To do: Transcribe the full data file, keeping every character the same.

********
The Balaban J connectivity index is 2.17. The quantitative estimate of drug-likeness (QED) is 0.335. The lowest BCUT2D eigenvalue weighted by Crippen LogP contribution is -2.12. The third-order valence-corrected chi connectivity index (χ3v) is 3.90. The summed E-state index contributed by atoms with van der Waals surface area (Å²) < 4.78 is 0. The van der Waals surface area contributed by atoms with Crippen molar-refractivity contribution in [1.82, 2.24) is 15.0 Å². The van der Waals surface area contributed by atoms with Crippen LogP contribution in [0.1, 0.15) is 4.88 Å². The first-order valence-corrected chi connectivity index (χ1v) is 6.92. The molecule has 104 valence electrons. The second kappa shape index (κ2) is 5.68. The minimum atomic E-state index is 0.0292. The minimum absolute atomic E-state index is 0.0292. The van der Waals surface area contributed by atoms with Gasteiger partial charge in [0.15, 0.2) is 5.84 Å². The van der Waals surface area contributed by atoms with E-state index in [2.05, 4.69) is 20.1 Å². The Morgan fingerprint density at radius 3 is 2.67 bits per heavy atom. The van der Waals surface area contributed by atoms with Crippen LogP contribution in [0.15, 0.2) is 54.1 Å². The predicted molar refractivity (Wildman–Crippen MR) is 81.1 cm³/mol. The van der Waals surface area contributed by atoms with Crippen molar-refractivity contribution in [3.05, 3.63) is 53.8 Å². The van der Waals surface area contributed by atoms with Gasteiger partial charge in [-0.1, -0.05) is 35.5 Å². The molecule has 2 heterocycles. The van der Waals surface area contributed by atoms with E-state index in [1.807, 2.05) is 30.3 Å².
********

The Balaban J connectivity index is 2.17. The quantitative estimate of drug-likeness (QED) is 0.335. The lowest BCUT2D eigenvalue weighted by Crippen LogP contribution is -2.12. The third-order valence-corrected chi connectivity index (χ3v) is 3.90. The summed E-state index contributed by atoms with van der Waals surface area (Å²) < 4.78 is 0. The van der Waals surface area contributed by atoms with Crippen molar-refractivity contribution in [1.82, 2.24) is 15.0 Å². The van der Waals surface area contributed by atoms with Crippen LogP contribution in [0.1, 0.15) is 4.88 Å². The first-order valence-corrected chi connectivity index (χ1v) is 6.92. The molecule has 104 valence electrons. The second kappa shape index (κ2) is 5.68. The minimum atomic E-state index is 0.0292. The minimum absolute atomic E-state index is 0.0292. The van der Waals surface area contributed by atoms with Gasteiger partial charge in [0.15, 0.2) is 5.84 Å². The van der Waals surface area contributed by atoms with E-state index in [2.05, 4.69) is 20.1 Å². The Morgan fingerprint density at radius 3 is 2.67 bits per heavy atom. The van der Waals surface area contributed by atoms with Crippen LogP contribution in [0.15, 0.2) is 54.1 Å². The predicted molar refractivity (Wildman–Crippen MR) is 81.1 cm³/mol. The van der Waals surface area contributed by atoms with Crippen molar-refractivity contribution in [3.05, 3.63) is 53.8 Å². The van der Waals surface area contributed by atoms with Gasteiger partial charge in [-0.1, -0.05) is 35.5 Å². The molecule has 2 heterocycles. The van der Waals surface area contributed by atoms with E-state index in [1.807, 2.05) is 30.3 Å².